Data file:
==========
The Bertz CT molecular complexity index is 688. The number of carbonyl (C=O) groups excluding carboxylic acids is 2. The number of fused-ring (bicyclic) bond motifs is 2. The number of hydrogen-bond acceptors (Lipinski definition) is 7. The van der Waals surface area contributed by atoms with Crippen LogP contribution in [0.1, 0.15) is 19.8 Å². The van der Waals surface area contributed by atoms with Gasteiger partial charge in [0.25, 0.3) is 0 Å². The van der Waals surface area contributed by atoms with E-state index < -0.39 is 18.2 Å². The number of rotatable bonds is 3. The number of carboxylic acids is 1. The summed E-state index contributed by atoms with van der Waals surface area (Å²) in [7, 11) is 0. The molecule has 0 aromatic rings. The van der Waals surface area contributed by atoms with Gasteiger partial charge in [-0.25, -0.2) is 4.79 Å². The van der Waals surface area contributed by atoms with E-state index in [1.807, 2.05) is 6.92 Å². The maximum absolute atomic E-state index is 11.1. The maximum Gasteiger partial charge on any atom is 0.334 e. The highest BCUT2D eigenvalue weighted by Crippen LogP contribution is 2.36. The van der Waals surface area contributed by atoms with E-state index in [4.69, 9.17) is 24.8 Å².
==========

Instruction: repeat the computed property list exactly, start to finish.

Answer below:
The Bertz CT molecular complexity index is 688. The number of carbonyl (C=O) groups excluding carboxylic acids is 2. The number of fused-ring (bicyclic) bond motifs is 2. The number of hydrogen-bond acceptors (Lipinski definition) is 7. The van der Waals surface area contributed by atoms with Crippen LogP contribution in [0.1, 0.15) is 19.8 Å². The van der Waals surface area contributed by atoms with Gasteiger partial charge in [0.25, 0.3) is 0 Å². The van der Waals surface area contributed by atoms with E-state index < -0.39 is 18.2 Å². The number of rotatable bonds is 3. The number of carboxylic acids is 1. The summed E-state index contributed by atoms with van der Waals surface area (Å²) in [7, 11) is 0. The molecule has 0 aromatic rings. The van der Waals surface area contributed by atoms with Gasteiger partial charge in [-0.25, -0.2) is 4.79 Å². The van der Waals surface area contributed by atoms with E-state index in [1.807, 2.05) is 6.92 Å². The maximum absolute atomic E-state index is 11.1. The maximum Gasteiger partial charge on any atom is 0.334 e. The highest BCUT2D eigenvalue weighted by Crippen LogP contribution is 2.36. The van der Waals surface area contributed by atoms with E-state index in [4.69, 9.17) is 24.8 Å².